3 Potential Ways to Train the Brain to Release Dopamine on Demand
Willfully releasing dopamine into the brain may be within your locus of control.
Posted July 25, 2021 | Reviewed by Gary Drevitch
- Dopamine is a feel-good neurotransmitter known as "the reward molecule." Dopaminergic pathways are activated by goal-oriented behavior.
- Neuroscientists have long known that achieving extrinsic goals or winning a prize triggers a surge in dopamine levels.
- New treadmill-based research (2021) shows that trained mice can learn to willfully modulate dopamine impulses to receive a reward.
"Making your bed in the morning can be a dopamine releaser if you acknowledge it as such. Set up the playing field every day to release dopamine by setting lots of mini-goals and achieving them. Setting goals and achieving them guarantees a constant supply of dopamine, which is released during goal-oriented behavior and upon achieving a goal. Finish what you start, and you'll release dopamine." —Christopher Bergland, The Athlete's Way (2007)
Since the aughts, when I researched and wrote The Athlete's Way: Sweat and the Biology of Bliss, I've been on the lookout for science-based evidence that gives us fresh clues about how to trigger the release of feel-good neurotransmitters on demand via exercise and day-to-day lifestyle habits.
This week, a new treadmill-based study (Foo et al., 2021) of mice reports that in addition to dopamine being released after achieving a goal, dopaminergic activity can be "ramped up" willfully when a treadmill-running mouse is trained to receive a reward for learning to modulate its "spontaneous impulses" of dopamine on demand. These findings were published on July 23 in the peer-reviewed journal Current Biology.
Willfully Triggering Dopamine Release Can Become a Prize Unto Itself
In this first-of-its-kind experiment, UC San Diego's Conrad Foo, along with colleagues from the Icahn School of Medicine at Mount Sinai in New York, investigated whether laboratory mice could willfully control spontaneous dopamine pulses that typically occur in the mouse brain when mice use self-initiated movements to navigate for a reward.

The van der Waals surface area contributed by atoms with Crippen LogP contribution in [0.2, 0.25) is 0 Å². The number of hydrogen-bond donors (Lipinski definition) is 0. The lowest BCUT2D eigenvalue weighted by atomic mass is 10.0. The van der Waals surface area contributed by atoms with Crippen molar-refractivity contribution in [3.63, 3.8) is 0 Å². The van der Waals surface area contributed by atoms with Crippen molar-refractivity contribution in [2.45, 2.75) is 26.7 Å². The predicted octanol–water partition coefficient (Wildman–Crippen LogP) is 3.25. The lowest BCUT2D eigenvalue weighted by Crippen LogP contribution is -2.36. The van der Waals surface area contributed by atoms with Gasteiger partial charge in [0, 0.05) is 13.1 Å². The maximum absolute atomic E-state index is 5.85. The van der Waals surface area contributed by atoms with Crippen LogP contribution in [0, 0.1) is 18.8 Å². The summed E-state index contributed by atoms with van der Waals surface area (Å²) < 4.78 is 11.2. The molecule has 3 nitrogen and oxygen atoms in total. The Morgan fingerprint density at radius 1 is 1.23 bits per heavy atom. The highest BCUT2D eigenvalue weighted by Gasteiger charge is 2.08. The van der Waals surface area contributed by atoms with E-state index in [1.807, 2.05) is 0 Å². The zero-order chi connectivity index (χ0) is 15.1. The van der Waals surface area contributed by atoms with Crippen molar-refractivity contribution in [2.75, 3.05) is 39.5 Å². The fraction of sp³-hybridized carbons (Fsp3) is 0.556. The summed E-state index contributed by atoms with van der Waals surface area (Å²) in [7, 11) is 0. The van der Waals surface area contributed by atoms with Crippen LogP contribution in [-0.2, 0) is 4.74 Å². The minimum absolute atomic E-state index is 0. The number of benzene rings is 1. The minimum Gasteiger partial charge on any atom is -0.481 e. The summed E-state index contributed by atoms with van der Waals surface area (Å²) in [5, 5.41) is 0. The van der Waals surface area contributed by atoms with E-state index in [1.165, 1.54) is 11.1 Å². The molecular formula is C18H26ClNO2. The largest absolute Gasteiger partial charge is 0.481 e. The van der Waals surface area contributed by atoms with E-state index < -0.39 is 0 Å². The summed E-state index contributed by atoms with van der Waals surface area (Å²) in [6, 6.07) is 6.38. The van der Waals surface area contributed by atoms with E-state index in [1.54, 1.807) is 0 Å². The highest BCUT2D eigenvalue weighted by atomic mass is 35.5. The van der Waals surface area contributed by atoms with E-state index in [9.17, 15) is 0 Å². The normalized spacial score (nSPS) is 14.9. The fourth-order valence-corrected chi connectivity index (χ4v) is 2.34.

On average, the researchers found that "spontaneous impulses of dopamine occur in the cortex of mice at a rate of approximately 0.01 per second."
Foo et al.'s ultimate goal was to answer the research question: "Can mice be trained to change the amplitude and/or timing of dopamine events triggered by internal brain dynamics, much as they can change the amplitude and timing of dopamine impulses based on an external cue?"
To answer this question, they designed a unique treadmill set up in a research lab that allowed neuroscientists to monitor dopamine levels in a mouse's cortex as it was moving. The researchers reinforced a learning paradigm that rewarded treadmill-running mice for increasing dopamine levels in the brain using their own volition.
In this experiment, willfully increasing dopamine while running on a treadmill was reinforced with the prize of a "sucrose drop reward." Real-time feedback of how a mouse's brain responded to these rewards made it possible to teach mice how to self-regulate their cortical dopamine levels.
After just a few practice sessions, the researchers found that trained mice could volitionally modulate spontaneous dopamine impulses while moving on a treadmill.
"Our results highlight the potential role of internal brain dynamics in modulating as well as creating the spontaneous dopamine events," Foo et al. conclude. "We observed that reinforcement learning may be used to train animals to initiate extrasynaptic impulses of dopamine in return for a reward."
3 Tips for Willfully Controlling Your Dopamine